I don’t think I am being a ‘weak-kneed’ Republican, nor am I simply bending to the demands of my ‘liberal masters’ when I state that it is simply time for Tom DeLay to go. In the past, I have defended him, because I, too, instinctively suspect partisan politics in any ethics violation charge, particularly when characters like Ronnie Earle are involved.
However, it is increasingly apparent that Tom DeLay is as crooked as Forrest Gump’s back. The man, OUR MAJORITY LEADER, was admonished not once, not twice, but THREE times in the past few years for ethics violations. Those violations included:
– During the re-districting in Texas (supposedly a state issue), DeLay asked the FAA to track a plane thought to house the renegae Democratic legislators.
– Accepting what amounts to $56,000 in bribes from Westar Energy.
– Vote buying for the Medicare Prescription Drug Act.
Vote buying in the giveaway to the pharmaceutical industry- this is the type of corporate cronyism that the folks at Media Matters and MoveOn.Org salivate over. And that doesn’t even cover everything he has been accused of- which, granted, may turn out to be inaccurate. But with this kind of track record, you have to wonder. Currently, Ronnie Earle is slicing through DeLay’s inner circle like a hot knife through butter, and it appears there is nothing DeLay does not have his hands in.
Other antics include:
– DeLay obstructed justice for low-paid sweatshop workers on the island of Saipan by taking large campaign contributions from Saipan’s chief lobbyist and blocking any Congressional investigation of the appalling conditions there.
– DeLay obstructed justice by lying to the FBI when he charged that the reporter who broke the Henry Hyde adultery story in the 1990s had been working with the White House to expose Hyde.
– During a deposition for a lawsuit filed by a former business partner in the pest company in 1994, DeLay lied that he had not been an officer of the company for two or three years. On congressional financial disclosure forms filed in 1995, he listed himself as chairman of the company’s board of directors.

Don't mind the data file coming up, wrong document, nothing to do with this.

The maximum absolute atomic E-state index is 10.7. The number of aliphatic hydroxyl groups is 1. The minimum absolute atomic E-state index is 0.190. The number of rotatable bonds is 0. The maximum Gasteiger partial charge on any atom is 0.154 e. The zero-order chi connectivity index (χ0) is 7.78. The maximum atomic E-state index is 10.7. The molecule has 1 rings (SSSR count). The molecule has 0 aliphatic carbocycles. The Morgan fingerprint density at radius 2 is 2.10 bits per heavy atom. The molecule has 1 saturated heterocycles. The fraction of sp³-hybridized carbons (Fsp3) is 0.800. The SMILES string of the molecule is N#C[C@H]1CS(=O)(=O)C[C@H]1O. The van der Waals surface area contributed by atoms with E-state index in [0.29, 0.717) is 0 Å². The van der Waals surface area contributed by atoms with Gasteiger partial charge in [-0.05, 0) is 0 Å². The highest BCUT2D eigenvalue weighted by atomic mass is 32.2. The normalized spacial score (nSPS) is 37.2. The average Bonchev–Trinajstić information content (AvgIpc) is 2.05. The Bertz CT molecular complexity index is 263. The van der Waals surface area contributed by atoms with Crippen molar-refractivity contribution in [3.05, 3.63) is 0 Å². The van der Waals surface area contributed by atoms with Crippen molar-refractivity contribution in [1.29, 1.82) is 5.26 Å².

– In 1997, DeLay actually shoved Rep. David Obey [D-Wisconsin] and called him a “chicken shit” on the House floor. That same year, DeLay tried to impeach federal judges he didn’t like.
– In 1998, DeLay said that people with “foreign-sounding names” probably aren’t Americans.
You would think that someone who has caused the Republican party so much shame would think it would be wise to maintain a low profile, and would perhaps to work to better his image and change for the better. You would be wrong. Hubris produces more hubris, and DeLay’s response should have been a clear warning sign for everyone in the GOP:
House Republicans proposed changing their rules last night to allow members indicted by state grand juries to remain in a leadership post, a move that would benefit Majority Leader Tom DeLay (R-Tex.) in case he is charged by a Texas grand jury that has indicted three of his political associates, according to GOP leaders.
The proposed rule change, which several leaders predicted would win approval at a closed meeting today, comes as House Republicans return to Washington feeling indebted to DeLay for the slightly enhanced majority they won in this month’s elections. DeLay led an aggressive redistricting effort in Texas last year that resulted in five Democratic House members retiring or losing reelection. It also triggered a grand jury inquiry into fundraising efforts related to the state legislature’s redistricting actions.
Can’t live ethically? Easy- change what is considered ethical. And rather than serving as a warning, DeLay’s infuence is such that the ethical backbone of the party is corroding from the inside out:
House GOP leaders and aides said many rank-and-file Republicans are eager to change the rule to help DeLay, and will do so if given a chance at today’s closed meeting. A handful of them have proposed language for changing the rule, and they will be free to offer amendments, officials said. Some aides said it was conceivable that DeLay and Speaker J. Dennis Hastert (R-Ill.) ultimately could decide the move would be politically damaging and ask their caucus not to do it. But Rep. Jack Kingston (Ga.), another member of the GOP leadership, said he did not think Hastert and DeLay would intervene.
Tom DeLay is crooked, self-serving, hypocritical, unethical, bigoted, unprincipled (unless the principle is power), a loudmouth bully boy and venomous attack dog, incapable of recognizing the separation of powers, and, since that isn’t going to be enough for many of you, let’s put it in a framework of self-preservation:
Tom DeLay is bad for the Republican party.
Even the WSJ is getting in on the act:
Say what you want about The Wall Street Journal editorial page, but they are consistent in their minimum regard for ethical mores in Washington. And ominously for DeLay, the page has begun to view him as an example of what